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Our Man in Havana - Graham Greene
Member Name: Mauri
Our Man in Havana - Graham Greene
Date: 10/11/11, updated on 11/11/11 (126 review reads)
Advantages: A very good read, intelligently plotted and with great characters.
Disadvantages: Not as highly rated as it should be.
'Our Man in Havana' is set in Cuba in 1958, a time of great tension just before the revolution that saw Fidel Castro come to power. This was a time of huge political intrigue, where Cuba and more so its capital Havana with its decaying colonial beauty and bohemian nightlife became the backdrop for intricate games of espionage by all the major power of the time the American, the Soviets and the British. They were all trying to keep abreast of the volatile political situation and to gain advantage over any changes that might occur. The ruling government in Cuba, heavily dependent on the backing of close neighbours America were becoming increasingly repressive and unpopular as they tried to stem the action of the rebel forces gaining strength day by day.
In this volatile political milieu we meet Jim Wormold like many of Greene's heroes a small man, some might even say a loser caught in the middle of a dangerous situation not of his own making. Wormold runs a failing business selling vacuum cleaners to the richer elements in Cuban society. His beautiful Cuban wife the reason why he finds himself in Cuba has left him years ago and now he struggles to bring up his equally beautiful and demanding teenage daughter Milly on his own. His only friend is the equally lonely German Dr Hasselbacher whom he meets every morning at the Wonder Bar for a glass of daiquiri.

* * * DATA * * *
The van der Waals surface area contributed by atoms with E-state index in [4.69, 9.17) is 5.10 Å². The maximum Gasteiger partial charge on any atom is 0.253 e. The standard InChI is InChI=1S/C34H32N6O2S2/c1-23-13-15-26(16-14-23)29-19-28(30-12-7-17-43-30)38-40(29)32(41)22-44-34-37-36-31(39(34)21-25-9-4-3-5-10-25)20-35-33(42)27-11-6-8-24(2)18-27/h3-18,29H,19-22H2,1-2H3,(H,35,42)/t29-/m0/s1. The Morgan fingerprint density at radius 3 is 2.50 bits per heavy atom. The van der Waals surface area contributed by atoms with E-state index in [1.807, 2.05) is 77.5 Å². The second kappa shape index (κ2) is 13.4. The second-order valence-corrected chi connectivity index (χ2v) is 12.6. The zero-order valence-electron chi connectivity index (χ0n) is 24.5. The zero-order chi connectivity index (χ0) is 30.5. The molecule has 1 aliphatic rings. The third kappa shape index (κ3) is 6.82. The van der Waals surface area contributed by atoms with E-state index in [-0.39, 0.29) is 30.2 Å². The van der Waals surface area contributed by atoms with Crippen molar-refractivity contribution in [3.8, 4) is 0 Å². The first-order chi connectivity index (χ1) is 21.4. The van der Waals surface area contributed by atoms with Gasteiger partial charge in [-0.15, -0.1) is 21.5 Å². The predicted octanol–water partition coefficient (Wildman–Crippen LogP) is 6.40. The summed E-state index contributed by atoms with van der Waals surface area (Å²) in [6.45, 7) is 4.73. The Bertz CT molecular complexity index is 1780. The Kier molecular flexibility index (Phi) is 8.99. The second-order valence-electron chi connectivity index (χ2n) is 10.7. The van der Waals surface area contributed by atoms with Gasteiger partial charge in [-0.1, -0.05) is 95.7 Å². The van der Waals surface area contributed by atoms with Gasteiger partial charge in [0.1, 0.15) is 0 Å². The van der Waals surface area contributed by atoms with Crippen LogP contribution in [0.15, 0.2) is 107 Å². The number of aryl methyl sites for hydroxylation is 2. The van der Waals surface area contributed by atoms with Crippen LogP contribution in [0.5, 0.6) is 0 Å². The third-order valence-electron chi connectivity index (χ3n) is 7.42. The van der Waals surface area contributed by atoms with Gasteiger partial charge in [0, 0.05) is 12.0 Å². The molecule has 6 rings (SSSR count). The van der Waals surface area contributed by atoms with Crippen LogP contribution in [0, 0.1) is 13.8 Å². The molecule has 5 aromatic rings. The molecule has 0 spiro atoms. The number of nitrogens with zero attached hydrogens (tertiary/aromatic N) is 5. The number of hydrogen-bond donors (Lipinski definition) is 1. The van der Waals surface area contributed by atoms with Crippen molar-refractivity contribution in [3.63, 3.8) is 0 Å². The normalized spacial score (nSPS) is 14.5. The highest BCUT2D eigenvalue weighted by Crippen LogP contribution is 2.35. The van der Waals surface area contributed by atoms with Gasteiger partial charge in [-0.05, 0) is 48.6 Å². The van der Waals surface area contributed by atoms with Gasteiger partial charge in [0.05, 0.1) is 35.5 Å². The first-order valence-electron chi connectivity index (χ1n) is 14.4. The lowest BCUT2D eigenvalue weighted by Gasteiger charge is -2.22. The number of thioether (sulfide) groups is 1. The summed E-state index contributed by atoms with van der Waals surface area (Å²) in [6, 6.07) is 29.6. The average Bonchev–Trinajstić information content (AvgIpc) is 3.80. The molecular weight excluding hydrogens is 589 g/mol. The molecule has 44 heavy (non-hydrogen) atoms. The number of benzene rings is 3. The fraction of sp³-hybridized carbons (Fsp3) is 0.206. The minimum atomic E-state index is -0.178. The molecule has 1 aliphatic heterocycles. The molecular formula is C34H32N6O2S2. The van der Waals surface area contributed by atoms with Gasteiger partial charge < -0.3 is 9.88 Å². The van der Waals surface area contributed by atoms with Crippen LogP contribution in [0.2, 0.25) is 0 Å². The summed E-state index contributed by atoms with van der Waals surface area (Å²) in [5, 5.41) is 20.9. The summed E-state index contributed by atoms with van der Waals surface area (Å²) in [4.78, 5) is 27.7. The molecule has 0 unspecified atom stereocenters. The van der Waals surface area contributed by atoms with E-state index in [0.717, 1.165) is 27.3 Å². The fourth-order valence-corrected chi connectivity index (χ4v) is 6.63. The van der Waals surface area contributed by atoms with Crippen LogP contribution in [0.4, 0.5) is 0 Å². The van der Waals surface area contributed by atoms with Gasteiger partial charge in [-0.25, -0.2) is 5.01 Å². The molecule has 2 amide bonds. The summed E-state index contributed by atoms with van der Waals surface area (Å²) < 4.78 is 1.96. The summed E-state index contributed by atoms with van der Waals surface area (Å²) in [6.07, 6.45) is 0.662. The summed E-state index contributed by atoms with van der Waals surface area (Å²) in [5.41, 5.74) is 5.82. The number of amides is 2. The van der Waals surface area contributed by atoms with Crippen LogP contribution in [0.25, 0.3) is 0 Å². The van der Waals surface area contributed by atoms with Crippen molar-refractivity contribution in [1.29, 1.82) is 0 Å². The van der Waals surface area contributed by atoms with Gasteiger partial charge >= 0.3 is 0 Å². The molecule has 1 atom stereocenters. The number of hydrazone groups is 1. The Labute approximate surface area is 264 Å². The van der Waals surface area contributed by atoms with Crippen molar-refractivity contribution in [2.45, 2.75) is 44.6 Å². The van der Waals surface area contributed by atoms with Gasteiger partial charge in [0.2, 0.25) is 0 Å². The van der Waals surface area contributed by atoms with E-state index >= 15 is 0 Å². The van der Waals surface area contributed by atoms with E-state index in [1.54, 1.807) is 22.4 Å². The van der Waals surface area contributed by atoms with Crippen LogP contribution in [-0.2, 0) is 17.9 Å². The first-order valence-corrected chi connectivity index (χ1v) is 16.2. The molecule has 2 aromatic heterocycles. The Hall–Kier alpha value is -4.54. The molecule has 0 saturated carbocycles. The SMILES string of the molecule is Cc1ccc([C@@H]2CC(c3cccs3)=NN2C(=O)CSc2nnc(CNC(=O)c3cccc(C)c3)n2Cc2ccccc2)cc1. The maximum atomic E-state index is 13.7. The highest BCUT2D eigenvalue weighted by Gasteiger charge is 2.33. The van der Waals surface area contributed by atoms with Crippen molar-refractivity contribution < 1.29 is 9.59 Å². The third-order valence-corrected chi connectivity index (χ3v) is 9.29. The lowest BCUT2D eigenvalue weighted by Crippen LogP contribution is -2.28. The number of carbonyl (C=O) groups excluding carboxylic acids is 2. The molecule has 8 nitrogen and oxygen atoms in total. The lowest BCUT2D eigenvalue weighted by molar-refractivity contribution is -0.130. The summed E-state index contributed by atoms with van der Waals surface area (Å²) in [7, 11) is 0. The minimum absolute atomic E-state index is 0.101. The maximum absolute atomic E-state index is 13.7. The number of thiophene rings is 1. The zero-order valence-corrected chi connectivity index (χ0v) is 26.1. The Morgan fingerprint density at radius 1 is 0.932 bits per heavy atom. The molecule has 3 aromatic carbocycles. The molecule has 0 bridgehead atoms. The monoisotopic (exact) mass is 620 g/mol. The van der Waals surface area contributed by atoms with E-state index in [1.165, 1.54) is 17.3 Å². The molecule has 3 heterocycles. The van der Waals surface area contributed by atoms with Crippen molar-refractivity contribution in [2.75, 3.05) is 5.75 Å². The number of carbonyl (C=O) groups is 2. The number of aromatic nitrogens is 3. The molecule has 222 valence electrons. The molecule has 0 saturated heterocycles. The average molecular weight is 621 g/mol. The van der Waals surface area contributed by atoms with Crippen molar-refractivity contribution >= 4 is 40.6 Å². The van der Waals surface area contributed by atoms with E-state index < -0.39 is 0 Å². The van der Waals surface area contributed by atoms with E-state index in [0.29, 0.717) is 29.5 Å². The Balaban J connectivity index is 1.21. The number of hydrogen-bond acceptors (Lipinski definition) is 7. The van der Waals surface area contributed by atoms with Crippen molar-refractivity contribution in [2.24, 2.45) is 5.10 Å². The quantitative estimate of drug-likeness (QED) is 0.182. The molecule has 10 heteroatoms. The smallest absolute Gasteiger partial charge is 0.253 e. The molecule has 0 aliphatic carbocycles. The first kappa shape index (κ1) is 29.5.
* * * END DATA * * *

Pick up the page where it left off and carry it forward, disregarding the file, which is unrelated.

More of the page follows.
Wormold is a doting father trying to make up for what he sees as his failure to keep his marriage alive. He feels guilty the situation he finds himself in and worries about the effects that it might have on his daughter. Unfortunately this leads to Wormold to spoil Milly in every way he can. When Milly decides that she must have a horse and membership of the exclusive and expensive riding club Wormold realises that he simply cannot afford to carry on indulging her. However when by chance he meets a mysterious Englishman Mr Hawthorne an opportunity presents itself to make extra money by carrying out a little espionage and to file a few regular reports. Wormold is tempted by the money and starts sending fake reports in order to satisfy his new paymasters, but when unexpectedly these reports start coming true Wormold's life get very complicated and Havana becomes a dangerous place to be in.
Graham Greene once described his stories as falling into two separate categories 'novels' and 'entertainments' a way of warning his readers that sometimes his stories would include humour and a certain amount of flippancy in the narrative. 'Our Man in Havana' falls distinctly into the latter camp although this is not to down value the skill and worth of the story. Greene uses the fate of his central character the hapless Wormold to explore the sheer madness of that time in history, with the cold war properly raging and the old colonial powers trying to desperately hang on to their power base in a quickly changing international stage. Like Ian Fleming, Greene had some first-hand experience of this shady world of undercover agents and espionage, he himself being recruited into MI6. He was posted to Sierra Leone during the Second World War where the infamous double agent Kim Philby was Greene's supervisor and friend. Throughout his writing career he would draw upon his inside knowledge and the people he'd met, the places he'd visited and in various guises included them in his novels. Unlike Fleming he didn't want to glamorise the life of the spy. In Greene's eyes the whole world of espionage is a grubby place populated by ineffectual losers whose reason for being involved is at best accidental and at worse forced upon them.